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Program Details

Grant Program: Postsecondary and Adult Education
Contacts: Dr. Meredith Larson
(202) 245-7037
Meredith.Larson@ed.gov

Dr. James Benson
(202) 245-8333
James.Benson@ed.gov
Description:

REQUEST FOR APPLICATIONS: PDF File FY 2018 RFA (PDF: 1.8 MB) 2018 Competition Closed

PURPOSE/DESCRIPTION
The Postsecondary and Adult Education (PSAE) topic supports research that will lead to better student education outcomes at the college level (i.e., students in grades 13 through 16 working on certificates or associateís or bachelorís degrees) and in adult education programs (e.g., students in adult English language programs or adult literacy programs including Adult Basic Education, Adult Secondary Education, and GED preparation programs).

PSAE research addresses a wide range of student outcomes including student access to, persistence in, progress through, and completion of postsecondary and adult education programs as well as improving specific academic outcomes for students in developmental education, adult education, gateway science and math courses, and introductory composition courses.

The long-term outcome of this research is to establish an array of tools and strategies (e.g., practices, assessments, programs, policies) that have been documented to be effective for improving education outcomes of postsecondary students at the college level and adult learners.

PORTFOLIO SUMMARY
Between 2007- 2017, NCER invested over 95 million dollars in the PSAE topic to support 59 research projects.

Types of Projects
16 Exploration Projects
11 Development and Innovation Projects
28 Efficacy and Replication Projects
1 Effectiveness/Scale-up Project
3 Measurement Projects

HISTORY/BACKGROUND
The PSAE program funded its first six research projects in FY 2011. However, as early as 2007, NCER supported postsecondary and adult education research through various topic areas including Reading and Writing, and Interventions for Struggling Adolescent and Adult Readers and Writers, Middle and High School Reform, a separate Postsecondary topic, and a separate Adult Education topic area.

By joining the postsecondary education and adult education research foci into one topic area, NCER acknowledged the complex and sometimes overlapping paths adult learners travel when pursuing education throughout their lives.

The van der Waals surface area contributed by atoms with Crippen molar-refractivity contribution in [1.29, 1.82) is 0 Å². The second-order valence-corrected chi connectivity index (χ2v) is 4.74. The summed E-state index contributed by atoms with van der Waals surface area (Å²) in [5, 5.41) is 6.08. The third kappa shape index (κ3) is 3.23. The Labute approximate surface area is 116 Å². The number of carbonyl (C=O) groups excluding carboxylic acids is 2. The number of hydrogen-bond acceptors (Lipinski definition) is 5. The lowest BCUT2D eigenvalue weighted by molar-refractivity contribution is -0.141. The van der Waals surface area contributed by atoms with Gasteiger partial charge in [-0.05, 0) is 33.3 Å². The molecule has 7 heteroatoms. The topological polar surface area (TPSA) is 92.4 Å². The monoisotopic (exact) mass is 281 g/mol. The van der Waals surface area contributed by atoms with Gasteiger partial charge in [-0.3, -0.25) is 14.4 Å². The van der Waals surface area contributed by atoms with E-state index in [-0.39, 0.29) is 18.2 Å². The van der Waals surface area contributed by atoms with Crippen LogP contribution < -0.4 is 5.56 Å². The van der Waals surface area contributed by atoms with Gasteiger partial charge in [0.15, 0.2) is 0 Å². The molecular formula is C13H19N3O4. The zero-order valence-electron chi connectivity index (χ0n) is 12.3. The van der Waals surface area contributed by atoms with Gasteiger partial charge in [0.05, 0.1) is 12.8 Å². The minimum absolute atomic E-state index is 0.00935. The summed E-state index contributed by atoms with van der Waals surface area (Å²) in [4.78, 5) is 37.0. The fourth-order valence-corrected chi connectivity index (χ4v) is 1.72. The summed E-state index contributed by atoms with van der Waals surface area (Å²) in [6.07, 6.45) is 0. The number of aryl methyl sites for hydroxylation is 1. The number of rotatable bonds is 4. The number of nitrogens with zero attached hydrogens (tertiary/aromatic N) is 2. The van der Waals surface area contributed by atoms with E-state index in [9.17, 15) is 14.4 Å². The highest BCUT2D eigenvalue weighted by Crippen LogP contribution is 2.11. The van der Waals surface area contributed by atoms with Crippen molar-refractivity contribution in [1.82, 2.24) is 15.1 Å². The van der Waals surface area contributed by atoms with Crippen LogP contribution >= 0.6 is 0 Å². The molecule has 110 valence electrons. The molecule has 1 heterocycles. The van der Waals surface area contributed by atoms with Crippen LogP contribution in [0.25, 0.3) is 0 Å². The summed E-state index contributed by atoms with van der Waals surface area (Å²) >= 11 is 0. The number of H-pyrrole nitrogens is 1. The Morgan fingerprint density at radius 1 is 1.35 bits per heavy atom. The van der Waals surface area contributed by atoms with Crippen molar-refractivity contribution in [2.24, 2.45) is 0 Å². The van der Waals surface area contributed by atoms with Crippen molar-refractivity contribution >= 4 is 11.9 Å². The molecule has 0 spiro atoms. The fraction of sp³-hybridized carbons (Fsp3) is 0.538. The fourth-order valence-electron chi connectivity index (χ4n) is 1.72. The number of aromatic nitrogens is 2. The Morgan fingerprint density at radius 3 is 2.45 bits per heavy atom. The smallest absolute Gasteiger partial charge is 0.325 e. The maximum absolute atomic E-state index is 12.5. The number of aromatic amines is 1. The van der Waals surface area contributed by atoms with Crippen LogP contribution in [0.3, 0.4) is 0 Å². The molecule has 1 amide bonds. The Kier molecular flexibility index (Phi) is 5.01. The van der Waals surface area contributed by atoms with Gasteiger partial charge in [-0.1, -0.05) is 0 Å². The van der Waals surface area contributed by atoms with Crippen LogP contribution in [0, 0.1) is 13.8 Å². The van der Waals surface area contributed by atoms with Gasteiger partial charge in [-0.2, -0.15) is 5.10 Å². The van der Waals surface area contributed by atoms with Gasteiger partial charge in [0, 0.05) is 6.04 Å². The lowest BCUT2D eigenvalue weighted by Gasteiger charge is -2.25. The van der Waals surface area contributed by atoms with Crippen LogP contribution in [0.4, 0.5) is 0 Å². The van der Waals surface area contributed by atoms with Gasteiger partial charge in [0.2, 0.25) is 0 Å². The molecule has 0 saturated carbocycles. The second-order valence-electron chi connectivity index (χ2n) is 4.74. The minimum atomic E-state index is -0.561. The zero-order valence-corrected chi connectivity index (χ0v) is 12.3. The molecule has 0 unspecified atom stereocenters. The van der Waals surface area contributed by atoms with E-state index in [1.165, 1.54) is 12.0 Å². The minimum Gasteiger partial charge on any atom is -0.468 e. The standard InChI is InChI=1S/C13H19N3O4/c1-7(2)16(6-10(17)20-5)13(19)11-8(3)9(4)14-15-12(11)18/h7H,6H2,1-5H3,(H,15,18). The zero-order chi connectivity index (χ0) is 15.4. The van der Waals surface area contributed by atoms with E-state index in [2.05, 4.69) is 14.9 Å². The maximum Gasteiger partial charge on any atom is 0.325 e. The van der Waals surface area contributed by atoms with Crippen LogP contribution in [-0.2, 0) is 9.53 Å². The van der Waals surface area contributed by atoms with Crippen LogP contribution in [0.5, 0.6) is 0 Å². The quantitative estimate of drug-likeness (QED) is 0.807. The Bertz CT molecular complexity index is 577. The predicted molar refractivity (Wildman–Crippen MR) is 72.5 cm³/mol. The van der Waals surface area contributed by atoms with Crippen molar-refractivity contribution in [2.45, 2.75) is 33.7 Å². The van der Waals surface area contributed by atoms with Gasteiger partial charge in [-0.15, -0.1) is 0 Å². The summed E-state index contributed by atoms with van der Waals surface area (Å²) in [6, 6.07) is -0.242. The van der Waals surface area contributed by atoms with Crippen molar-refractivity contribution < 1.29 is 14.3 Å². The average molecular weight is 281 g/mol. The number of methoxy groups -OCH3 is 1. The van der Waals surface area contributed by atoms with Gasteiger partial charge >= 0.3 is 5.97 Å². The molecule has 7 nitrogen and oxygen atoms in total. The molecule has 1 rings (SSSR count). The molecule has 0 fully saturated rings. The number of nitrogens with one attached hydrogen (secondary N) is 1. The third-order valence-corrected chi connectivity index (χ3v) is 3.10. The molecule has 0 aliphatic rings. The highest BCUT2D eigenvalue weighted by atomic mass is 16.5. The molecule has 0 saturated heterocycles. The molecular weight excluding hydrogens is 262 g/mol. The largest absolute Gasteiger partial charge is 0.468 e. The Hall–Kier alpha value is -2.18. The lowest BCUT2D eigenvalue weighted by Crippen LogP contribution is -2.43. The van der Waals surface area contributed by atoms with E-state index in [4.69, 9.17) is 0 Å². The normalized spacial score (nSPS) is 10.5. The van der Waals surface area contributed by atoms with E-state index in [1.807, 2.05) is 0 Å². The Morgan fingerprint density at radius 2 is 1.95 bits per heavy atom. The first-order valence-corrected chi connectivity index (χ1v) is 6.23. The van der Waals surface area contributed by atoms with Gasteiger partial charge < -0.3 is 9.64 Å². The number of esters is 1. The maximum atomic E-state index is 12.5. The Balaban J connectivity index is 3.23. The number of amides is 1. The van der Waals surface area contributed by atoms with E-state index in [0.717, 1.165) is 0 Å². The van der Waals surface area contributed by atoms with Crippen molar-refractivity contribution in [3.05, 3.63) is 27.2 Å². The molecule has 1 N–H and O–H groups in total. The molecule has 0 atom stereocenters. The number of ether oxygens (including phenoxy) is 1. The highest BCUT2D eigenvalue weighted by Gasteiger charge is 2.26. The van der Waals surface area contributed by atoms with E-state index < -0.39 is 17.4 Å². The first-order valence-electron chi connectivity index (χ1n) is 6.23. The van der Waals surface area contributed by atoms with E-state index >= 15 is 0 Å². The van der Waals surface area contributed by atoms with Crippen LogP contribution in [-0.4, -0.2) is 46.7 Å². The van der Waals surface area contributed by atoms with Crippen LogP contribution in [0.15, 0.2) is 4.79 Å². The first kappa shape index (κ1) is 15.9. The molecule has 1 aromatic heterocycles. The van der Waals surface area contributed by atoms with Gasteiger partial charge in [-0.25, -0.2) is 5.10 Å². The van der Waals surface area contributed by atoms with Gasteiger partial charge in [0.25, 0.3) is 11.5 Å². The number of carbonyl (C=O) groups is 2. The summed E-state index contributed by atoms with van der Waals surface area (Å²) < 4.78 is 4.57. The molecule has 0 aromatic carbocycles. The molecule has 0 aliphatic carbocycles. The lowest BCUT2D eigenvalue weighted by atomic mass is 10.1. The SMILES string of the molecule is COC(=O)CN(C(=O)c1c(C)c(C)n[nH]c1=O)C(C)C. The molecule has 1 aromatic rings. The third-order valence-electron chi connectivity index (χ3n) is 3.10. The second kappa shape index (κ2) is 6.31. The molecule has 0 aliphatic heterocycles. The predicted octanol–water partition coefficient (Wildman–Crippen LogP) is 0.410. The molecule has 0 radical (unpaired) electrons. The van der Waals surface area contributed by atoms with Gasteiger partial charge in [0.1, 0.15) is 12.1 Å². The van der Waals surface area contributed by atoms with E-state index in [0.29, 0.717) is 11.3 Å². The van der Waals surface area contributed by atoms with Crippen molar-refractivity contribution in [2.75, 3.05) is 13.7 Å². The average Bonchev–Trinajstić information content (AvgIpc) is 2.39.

In addition to emphasizing postsecondary and adult education research through the PSAE topic area, NCER continues to fund these types of research through the National Research and Development Centers program, the Partnerships and Collaborations Focused on Problems of Practice or Policy, through the Research Networks Focused on Critical Problems of Education Policy and Practice program

Why is This Topic Unique?
PSAE grantees examine the full spectrum of student outcomes in settings ranging from community-based adult literacy programs to universities. PSAE-funded researchers have projects that range from basic cognitive processes, to adultsí learning of core mathematical concepts, to federal financial aid policy implications.

Unlike other NCER topic areas, PSAE allows for students with disabilities to be the primary population of the study. By allowing for this population to be a focus for PSAE research, NCER is helping to support research on students with disabilities to supplement the research that NCSER is authorized to fund.

Types of Research Supported
The majority of research funded through PSAE has focused on postsecondary settings and students (55studies) and few have focused on adult education settings and students (4 studies). The plurality of the research has tested the efficacy of interventions.

graph of goals for Postsec grants

All the adult education research funded through PSAE has, to date, focused on reading outcomes. Postsecondary research funded through PSAE has focused on identifying, developing and evaluating strategies for, among other things,

  • Helping students to academically prepare for college and make the transition from high school to college;
  • Providing college-going information and assistance to students and their families; and
  • Reforming developmental education, helping students to understand how to finance college and access financial aid, improving studentsí engagement in college, and improving the quality of curriculum and instruction that students receive in college.

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